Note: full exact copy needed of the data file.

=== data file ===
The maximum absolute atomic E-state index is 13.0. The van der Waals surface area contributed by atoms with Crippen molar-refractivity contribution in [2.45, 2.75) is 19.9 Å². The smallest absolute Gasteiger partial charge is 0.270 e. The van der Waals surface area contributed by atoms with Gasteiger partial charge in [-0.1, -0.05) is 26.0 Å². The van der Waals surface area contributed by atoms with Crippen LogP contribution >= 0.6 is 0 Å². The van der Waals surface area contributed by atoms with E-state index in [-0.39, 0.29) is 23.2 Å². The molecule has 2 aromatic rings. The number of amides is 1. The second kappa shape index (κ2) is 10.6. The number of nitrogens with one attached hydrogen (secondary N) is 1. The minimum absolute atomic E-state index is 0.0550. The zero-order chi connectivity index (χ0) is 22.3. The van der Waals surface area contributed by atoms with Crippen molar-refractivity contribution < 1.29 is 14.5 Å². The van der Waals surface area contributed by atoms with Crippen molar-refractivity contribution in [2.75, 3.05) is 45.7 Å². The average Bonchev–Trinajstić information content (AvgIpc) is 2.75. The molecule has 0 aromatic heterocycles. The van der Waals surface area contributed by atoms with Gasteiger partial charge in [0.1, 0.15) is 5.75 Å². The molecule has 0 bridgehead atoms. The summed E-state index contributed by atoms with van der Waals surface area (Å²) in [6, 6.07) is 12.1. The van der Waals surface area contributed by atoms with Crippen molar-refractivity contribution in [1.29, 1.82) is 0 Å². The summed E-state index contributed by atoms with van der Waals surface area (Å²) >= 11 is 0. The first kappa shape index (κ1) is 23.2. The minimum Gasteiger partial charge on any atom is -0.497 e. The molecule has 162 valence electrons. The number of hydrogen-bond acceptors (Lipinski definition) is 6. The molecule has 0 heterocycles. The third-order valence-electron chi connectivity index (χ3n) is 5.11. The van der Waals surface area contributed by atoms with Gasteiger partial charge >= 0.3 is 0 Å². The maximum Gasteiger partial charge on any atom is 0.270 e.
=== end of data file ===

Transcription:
The maximum absolute atomic E-state index is 13.0. The van der Waals surface area contributed by atoms with Crippen molar-refractivity contribution in [2.45, 2.75) is 19.9 Å². The smallest absolute Gasteiger partial charge is 0.270 e. The van der Waals surface area contributed by atoms with Gasteiger partial charge in [-0.1, -0.05) is 26.0 Å². The van der Waals surface area contributed by atoms with Crippen LogP contribution >= 0.6 is 0 Å². The van der Waals surface area contributed by atoms with E-state index in [-0.39, 0.29) is 23.2 Å². The molecule has 2 aromatic rings. The number of amides is 1. The second kappa shape index (κ2) is 10.6. The number of nitrogens with one attached hydrogen (secondary N) is 1. The minimum absolute atomic E-state index is 0.0550. The zero-order chi connectivity index (χ0) is 22.3. The van der Waals surface area contributed by atoms with Crippen molar-refractivity contribution < 1.29 is 14.5 Å². The van der Waals surface area contributed by atoms with Crippen molar-refractivity contribution in [2.75, 3.05) is 45.7 Å². The average Bonchev–Trinajstić information content (AvgIpc) is 2.75. The molecule has 0 aromatic heterocycles. The van der Waals surface area contributed by atoms with Gasteiger partial charge in [0.1, 0.15) is 5.75 Å². The molecule has 0 bridgehead atoms. The summed E-state index contributed by atoms with van der Waals surface area (Å²) in [6, 6.07) is 12.1. The van der Waals surface area contributed by atoms with Crippen molar-refractivity contribution in [1.29, 1.82) is 0 Å². The summed E-state index contributed by atoms with van der Waals surface area (Å²) >= 11 is 0. The first kappa shape index (κ1) is 23.2. The minimum Gasteiger partial charge on any atom is -0.497 e. The molecule has 162 valence electrons. The number of hydrogen-bond acceptors (Lipinski definition) is 6. The molecule has 0 heterocycles. The third-order valence-electron chi connectivity index (χ3n) is 5.11. The van der Waals surface area contributed by atoms with Gasteiger partial charge >= 0.3 is 0 Å². The maximum Gasteiger partial charge on any atom is 0.270 e.